Plastic straws may no longer be provided in Aberdeen’s schools and other public buildings – all thanks to a nature documentary.
Councillors will meet on Monday to discuss whether Aberdeen City Council facilities should stop buying plastic straws.
If members give the green light, the decision to switch to biodegradable straws would also apply to buildings owned by the council’s arms length organisations, including Sport Aberdeen and Aberdeen Performing Arts.
According to a council report, the proposed change is in response to the Final Straw campaign which aims to crack down on the use of plastic straws in Scotland and was inspired by a BBC nature documentary.
“In late 2017, the BBC screened Blue Planet 2. The final episode focused on the ecological damage being caused to the planet from plastics finding their way into watercourses and ultimately polluting our beaches, seas and oceans,” said the report, written by the council’s facilities manager Andy Campbell.
It added: “Our catering service currently provide a plastic drinking straw with fruit juice cuplets which are provided as part of a primary school meal.
“The feeling is the provision of the current plastic drinking straw could be ceased with immediate effect without detriment to our school pupils.”
According to the report, the council could also stop buying drinks sold in secondary schools which have straws fixed to the packaging and the change could also affect milk cartons provided free to some school children.
“It is almost certain plastic straws are offered with products across the council and at outlets run by our arm’s length organisations such as Sport Aberdeen.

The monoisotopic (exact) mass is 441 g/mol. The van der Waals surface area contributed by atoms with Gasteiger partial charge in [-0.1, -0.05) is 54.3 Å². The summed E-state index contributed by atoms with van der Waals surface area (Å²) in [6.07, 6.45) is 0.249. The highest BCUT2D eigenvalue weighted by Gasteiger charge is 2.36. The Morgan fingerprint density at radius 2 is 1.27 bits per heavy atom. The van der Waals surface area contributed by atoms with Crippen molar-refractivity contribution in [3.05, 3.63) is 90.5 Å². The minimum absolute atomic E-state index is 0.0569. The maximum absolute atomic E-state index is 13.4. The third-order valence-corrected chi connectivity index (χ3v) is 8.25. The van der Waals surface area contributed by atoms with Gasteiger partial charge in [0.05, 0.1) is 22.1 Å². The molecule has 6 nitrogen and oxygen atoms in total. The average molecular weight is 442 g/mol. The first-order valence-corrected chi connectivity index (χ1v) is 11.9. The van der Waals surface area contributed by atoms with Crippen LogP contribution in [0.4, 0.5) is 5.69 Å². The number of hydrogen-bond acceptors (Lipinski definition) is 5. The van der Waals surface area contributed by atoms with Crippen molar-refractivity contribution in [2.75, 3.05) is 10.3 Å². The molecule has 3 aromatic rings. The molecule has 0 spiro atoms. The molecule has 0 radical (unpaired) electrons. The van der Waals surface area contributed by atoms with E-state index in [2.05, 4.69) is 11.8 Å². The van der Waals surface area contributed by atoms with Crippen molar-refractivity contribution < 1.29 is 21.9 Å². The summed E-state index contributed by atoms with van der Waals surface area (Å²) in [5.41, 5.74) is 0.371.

“The extent of use of plastic drinking straws is at this stage unknown.”
The report recommends the council carries out an audit of plastic-straw usage in its buildings and to instruct the local authority’s procurement manager to source drinks that do not need a straw or use a biodegradable straw.
It also recommends removing plastic straws from sales and from school meals.
If the recommendations are backed at Monday’s council meeting, the impact of the change would be assessed in May to judge if the council can commit to backing the Final Straw campaign.
Neighbouring Aberdeenshire Council said it had already removed single plastic straws, while Moray Council said it did not buy them and Angus Council said it too was considering a ban.
An Aberdeenshire Council spokesman said: “The only products on sale at council premises which include straws are pre-packaged Fairtrade juices.
“From September last year, our office catering containers, cups and takeaway food containers within our main offices were changed to compostable items. This change has led to a significant reduction to the amount of general waste produced.
“While there are milk and juice products with straws attached in our school catering sites, we have more recently agreed to remove all supplies of single plastic straws while we investigate with our suppliers whether it is possible to find an alternative straw that is compostable or recyclable.”
A Moray Council spokeswoman said the council does not buy plastic straws and an Angus Council spokesman said: “We are considering how to reduce the use of plastics as part of our ongoing commitment to the environment, including the possibility of banning plastic straws.”